Past Festivals

Each year’s festival has its own character, shaped by factors such as Scotland’s themed years, which provide creative stimulus for programmes, such as the Year of Young People and the Year of Coasts and Waters.

Other developments such as Foraging Fortnight have given a distinctive flavour to particular years.

There have been special visitors who have shaped the programme, such as Jane Goodall, or Nobel laureates Peter Higgs and Sir Paul Nurse.

There have also been collaborations with organisations and community groups on topics ranging from astronomy to renewable energy.

You can see from the picture from each year how varied the programme is, and our thanks go to so many people and groups for the imagination and energy they have put in to it.


You can do many things in the seven days of the Festival. There are talks on the future, and new ideas in energy and transport in medicine; talks on the past, with stories of discovery and adventure; workshops on AI and robotics and finding the night sky over Maeshowe 5,000 years ago; and walks to explore ancient landscapes.


We go back in time to the forming of Orkney’s rocks from the sediments in Lake Orcadie, and we look ahead to routes to a sustainable future. There are stories of voyages in polar waters and ships on the salt roads. There are Cathedral concerts, a candlelight lecture, and papermaking by the sea.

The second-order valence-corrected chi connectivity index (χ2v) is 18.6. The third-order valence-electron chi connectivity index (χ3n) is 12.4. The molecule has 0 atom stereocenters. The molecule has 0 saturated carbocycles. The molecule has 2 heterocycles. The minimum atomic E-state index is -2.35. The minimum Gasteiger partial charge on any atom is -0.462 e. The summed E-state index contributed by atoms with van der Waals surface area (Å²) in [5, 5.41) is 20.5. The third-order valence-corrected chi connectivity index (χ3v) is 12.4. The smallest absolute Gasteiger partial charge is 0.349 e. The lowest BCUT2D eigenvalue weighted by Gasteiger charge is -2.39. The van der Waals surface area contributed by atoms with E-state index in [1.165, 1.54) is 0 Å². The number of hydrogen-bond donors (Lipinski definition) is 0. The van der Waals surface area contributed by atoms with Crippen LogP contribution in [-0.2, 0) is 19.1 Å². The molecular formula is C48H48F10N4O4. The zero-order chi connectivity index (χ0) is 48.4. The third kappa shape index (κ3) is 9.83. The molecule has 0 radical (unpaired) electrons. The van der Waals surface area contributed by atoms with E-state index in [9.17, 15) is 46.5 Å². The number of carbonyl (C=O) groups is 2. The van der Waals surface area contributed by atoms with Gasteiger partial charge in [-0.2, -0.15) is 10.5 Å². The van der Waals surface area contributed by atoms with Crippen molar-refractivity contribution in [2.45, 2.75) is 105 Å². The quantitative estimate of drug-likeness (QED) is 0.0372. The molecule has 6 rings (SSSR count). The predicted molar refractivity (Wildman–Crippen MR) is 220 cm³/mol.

If you come to visit us, you will be able to experience so much of Orkney, but if you can’t then you can still enjoy much online. So wherever you are, join us on a seven-day journey with views across familiar harbours and out to far horizons.


For this 31st Festival we continue our adventure online, with the opportunity for everyone who has a web connection to access events. The Year of Coasts and Waters runs through the programme, with stories of tidal turbines and Arctic journeys, shore life and sea-cliffs, and the sights and sounds of the island of Swona with its seals and shipwreck stories. Looking at the sea and its transformations, hearing the music of northern composers along the old sea-routes, watching the waves break on the Rackwick beach. Hearing of the days of the Hudson’s Bay Company, seeing Greenland and its ice, meeting researchers in a Stromness harbour setting.